Google Maps Courts GIS Developers With Google Earth Builder

Developers with their own geographic imagery will soon be able to publish it as a layer on the Google Maps API and Google Earth API. Dubbed Google Earth Builder, the service will launch in the third quarter. From the looks of the announcement here at Where 2.0 conference, Google is dipping its toe into the traditional GIS industry. The maps developers upload will be available via API, but only to enterprise customers who pay Google for geo services.

Google's announcement post explains the need behind the service:

In the enterprise a lot of geospatial data remains trapped on costly servers and inaccessible to those who need it. We’d like to help free that data and bring the same benefits that consumers have enjoyed for years to businesses and government agencies.

So we created Google Earth Builder. It lets you upload, process and store your geospatial data in our cloud. Your employees can use familiar tools - Google Maps and Google Earth - to easily and securely share and publish mapping data. No technical expertise or GIS training is required.

"It's the catalog in the cloud for your map data," Google's Dylan Lorimer said. "We process the data at scale at Google and make it available," he said.

The service, described in the video above, won't be publicly available until the third quarter. It's notable that it is part of Google's pay-to-play enterprise service first announced in 2006. Where traditionally Google Maps is aimed at any developer, Google Earth Builder appears to cater to the more traditional GIS analyst.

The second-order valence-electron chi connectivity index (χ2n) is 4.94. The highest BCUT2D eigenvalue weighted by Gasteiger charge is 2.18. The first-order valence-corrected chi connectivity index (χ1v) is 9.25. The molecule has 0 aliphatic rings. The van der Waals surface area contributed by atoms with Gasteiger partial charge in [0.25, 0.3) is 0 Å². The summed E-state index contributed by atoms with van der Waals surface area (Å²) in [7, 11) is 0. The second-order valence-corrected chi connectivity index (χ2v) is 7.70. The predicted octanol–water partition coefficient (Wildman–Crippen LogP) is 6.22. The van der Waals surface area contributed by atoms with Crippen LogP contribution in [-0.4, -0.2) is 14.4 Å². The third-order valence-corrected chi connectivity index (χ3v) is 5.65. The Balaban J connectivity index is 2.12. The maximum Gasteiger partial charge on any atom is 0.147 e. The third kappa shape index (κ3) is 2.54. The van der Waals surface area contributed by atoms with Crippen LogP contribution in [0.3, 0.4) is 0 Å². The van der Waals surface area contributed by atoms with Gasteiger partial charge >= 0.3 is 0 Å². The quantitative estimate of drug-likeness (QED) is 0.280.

Much of the data that one would upload into the service would be created by desktop software, such as Esri's ArcView. Though Esri has made strides on the web, viewing data outside of its desktop Platform is an area where it has struggled. On the other hand, it's an understatement to say that Google has excelled at web mapping. Via its mapping APIs, it has a channel with which developers and consumers are used to interacting.

With support for private layers, which Lorimer says will happen via OAuth, expect Google to continue to expand its reach into a more traditional GIS analysis. "We want to support any and all ways to view your data," Lorimer said.

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